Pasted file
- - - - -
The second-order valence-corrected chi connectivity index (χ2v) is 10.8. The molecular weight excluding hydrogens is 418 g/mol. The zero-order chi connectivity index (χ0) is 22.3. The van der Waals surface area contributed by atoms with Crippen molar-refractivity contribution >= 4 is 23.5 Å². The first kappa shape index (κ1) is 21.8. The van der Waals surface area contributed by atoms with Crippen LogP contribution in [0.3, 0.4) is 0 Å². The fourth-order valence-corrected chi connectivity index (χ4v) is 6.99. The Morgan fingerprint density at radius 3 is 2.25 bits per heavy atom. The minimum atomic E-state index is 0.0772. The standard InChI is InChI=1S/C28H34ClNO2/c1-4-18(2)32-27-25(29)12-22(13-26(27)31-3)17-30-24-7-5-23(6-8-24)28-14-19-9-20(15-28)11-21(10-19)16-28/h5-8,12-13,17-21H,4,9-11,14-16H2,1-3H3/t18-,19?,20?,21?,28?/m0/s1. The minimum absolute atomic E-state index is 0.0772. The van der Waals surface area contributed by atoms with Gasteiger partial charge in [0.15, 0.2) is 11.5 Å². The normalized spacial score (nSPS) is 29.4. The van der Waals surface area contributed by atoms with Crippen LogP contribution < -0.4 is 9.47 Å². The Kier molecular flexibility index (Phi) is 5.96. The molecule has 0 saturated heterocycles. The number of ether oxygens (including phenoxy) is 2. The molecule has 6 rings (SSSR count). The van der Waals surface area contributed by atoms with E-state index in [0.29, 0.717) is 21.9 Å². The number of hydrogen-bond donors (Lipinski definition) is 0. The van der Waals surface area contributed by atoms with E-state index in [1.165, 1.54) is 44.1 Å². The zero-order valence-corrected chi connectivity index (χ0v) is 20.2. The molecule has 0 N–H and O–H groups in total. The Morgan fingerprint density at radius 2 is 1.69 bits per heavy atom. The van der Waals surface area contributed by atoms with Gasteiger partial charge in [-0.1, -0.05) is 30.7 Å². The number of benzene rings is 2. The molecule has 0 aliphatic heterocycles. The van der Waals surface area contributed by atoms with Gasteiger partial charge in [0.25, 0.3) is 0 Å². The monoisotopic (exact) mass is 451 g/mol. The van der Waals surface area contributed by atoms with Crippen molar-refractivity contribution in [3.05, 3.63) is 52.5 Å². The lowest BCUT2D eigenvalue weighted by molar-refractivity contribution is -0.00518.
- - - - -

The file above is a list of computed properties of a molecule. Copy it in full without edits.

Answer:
The second-order valence-corrected chi connectivity index (χ2v) is 10.8. The molecular weight excluding hydrogens is 418 g/mol. The zero-order chi connectivity index (χ0) is 22.3. The van der Waals surface area contributed by atoms with Crippen molar-refractivity contribution >= 4 is 23.5 Å². The first kappa shape index (κ1) is 21.8. The van der Waals surface area contributed by atoms with Crippen LogP contribution in [0.3, 0.4) is 0 Å². The fourth-order valence-corrected chi connectivity index (χ4v) is 6.99. The Morgan fingerprint density at radius 3 is 2.25 bits per heavy atom. The minimum atomic E-state index is 0.0772. The standard InChI is InChI=1S/C28H34ClNO2/c1-4-18(2)32-27-25(29)12-22(13-26(27)31-3)17-30-24-7-5-23(6-8-24)28-14-19-9-20(15-28)11-21(10-19)16-28/h5-8,12-13,17-21H,4,9-11,14-16H2,1-3H3/t18-,19?,20?,21?,28?/m0/s1. The minimum absolute atomic E-state index is 0.0772. The van der Waals surface area contributed by atoms with Gasteiger partial charge in [0.15, 0.2) is 11.5 Å². The normalized spacial score (nSPS) is 29.4. The van der Waals surface area contributed by atoms with Crippen LogP contribution < -0.4 is 9.47 Å². The Kier molecular flexibility index (Phi) is 5.96. The molecule has 0 saturated heterocycles. The number of ether oxygens (including phenoxy) is 2. The molecule has 6 rings (SSSR count). The van der Waals surface area contributed by atoms with E-state index in [0.29, 0.717) is 21.9 Å². The number of hydrogen-bond donors (Lipinski definition) is 0. The van der Waals surface area contributed by atoms with E-state index in [1.165, 1.54) is 44.1 Å². The zero-order valence-corrected chi connectivity index (χ0v) is 20.2. The molecule has 0 N–H and O–H groups in total. The Morgan fingerprint density at radius 2 is 1.69 bits per heavy atom. The van der Waals surface area contributed by atoms with Gasteiger partial charge in [-0.1, -0.05) is 30.7 Å². The number of benzene rings is 2. The molecule has 0 aliphatic heterocycles. The van der Waals surface area contributed by atoms with Gasteiger partial charge in [0.25, 0.3) is 0 Å². The monoisotopic (exact) mass is 451 g/mol. The van der Waals surface area contributed by atoms with Crippen molar-refractivity contribution in [3.05, 3.63) is 52.5 Å². The lowest BCUT2D eigenvalue weighted by molar-refractivity contribution is -0.00518.